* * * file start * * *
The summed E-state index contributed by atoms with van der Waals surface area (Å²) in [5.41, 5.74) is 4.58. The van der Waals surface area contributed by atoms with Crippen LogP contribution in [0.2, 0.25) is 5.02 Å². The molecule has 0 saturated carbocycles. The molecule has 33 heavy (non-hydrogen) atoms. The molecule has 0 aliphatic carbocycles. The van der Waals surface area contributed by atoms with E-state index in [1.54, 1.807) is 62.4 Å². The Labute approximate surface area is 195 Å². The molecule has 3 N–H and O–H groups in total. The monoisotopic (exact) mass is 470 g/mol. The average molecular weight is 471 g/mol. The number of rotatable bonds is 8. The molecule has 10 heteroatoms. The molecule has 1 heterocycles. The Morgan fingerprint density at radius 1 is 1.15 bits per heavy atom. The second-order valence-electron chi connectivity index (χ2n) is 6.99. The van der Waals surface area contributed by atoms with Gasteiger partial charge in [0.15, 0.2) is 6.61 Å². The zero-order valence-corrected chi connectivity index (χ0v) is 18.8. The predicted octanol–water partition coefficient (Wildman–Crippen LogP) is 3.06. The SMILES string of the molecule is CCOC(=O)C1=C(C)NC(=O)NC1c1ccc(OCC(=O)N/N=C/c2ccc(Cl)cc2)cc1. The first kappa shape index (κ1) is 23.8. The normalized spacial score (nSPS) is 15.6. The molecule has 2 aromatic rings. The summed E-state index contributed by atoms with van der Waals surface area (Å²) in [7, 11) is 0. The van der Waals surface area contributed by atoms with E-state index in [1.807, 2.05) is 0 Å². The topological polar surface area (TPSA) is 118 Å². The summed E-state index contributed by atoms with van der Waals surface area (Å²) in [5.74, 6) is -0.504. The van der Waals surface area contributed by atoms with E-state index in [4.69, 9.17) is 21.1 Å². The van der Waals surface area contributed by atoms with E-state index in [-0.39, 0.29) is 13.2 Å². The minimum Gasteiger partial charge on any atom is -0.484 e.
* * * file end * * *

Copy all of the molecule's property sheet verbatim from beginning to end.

The summed E-state index contributed by atoms with van der Waals surface area (Å²) in [5.41, 5.74) is 4.58. The van der Waals surface area contributed by atoms with Crippen LogP contribution in [0.2, 0.25) is 5.02 Å². The molecule has 0 saturated carbocycles. The molecule has 33 heavy (non-hydrogen) atoms. The molecule has 0 aliphatic carbocycles. The van der Waals surface area contributed by atoms with E-state index in [1.54, 1.807) is 62.4 Å². The Labute approximate surface area is 195 Å². The molecule has 3 N–H and O–H groups in total. The monoisotopic (exact) mass is 470 g/mol. The average molecular weight is 471 g/mol. The number of rotatable bonds is 8. The molecule has 10 heteroatoms. The molecule has 1 heterocycles. The Morgan fingerprint density at radius 1 is 1.15 bits per heavy atom. The second-order valence-electron chi connectivity index (χ2n) is 6.99. The van der Waals surface area contributed by atoms with Gasteiger partial charge in [0.15, 0.2) is 6.61 Å². The zero-order valence-corrected chi connectivity index (χ0v) is 18.8. The predicted octanol–water partition coefficient (Wildman–Crippen LogP) is 3.06. The SMILES string of the molecule is CCOC(=O)C1=C(C)NC(=O)NC1c1ccc(OCC(=O)N/N=C/c2ccc(Cl)cc2)cc1. The first kappa shape index (κ1) is 23.8. The normalized spacial score (nSPS) is 15.6. The molecule has 2 aromatic rings. The summed E-state index contributed by atoms with van der Waals surface area (Å²) in [7, 11) is 0. The van der Waals surface area contributed by atoms with E-state index in [1.807, 2.05) is 0 Å². The topological polar surface area (TPSA) is 118 Å². The summed E-state index contributed by atoms with van der Waals surface area (Å²) in [5.74, 6) is -0.504. The van der Waals surface area contributed by atoms with E-state index in [4.69, 9.17) is 21.1 Å². The van der Waals surface area contributed by atoms with E-state index in [-0.39, 0.29) is 13.2 Å². The minimum Gasteiger partial charge on any atom is -0.484 e.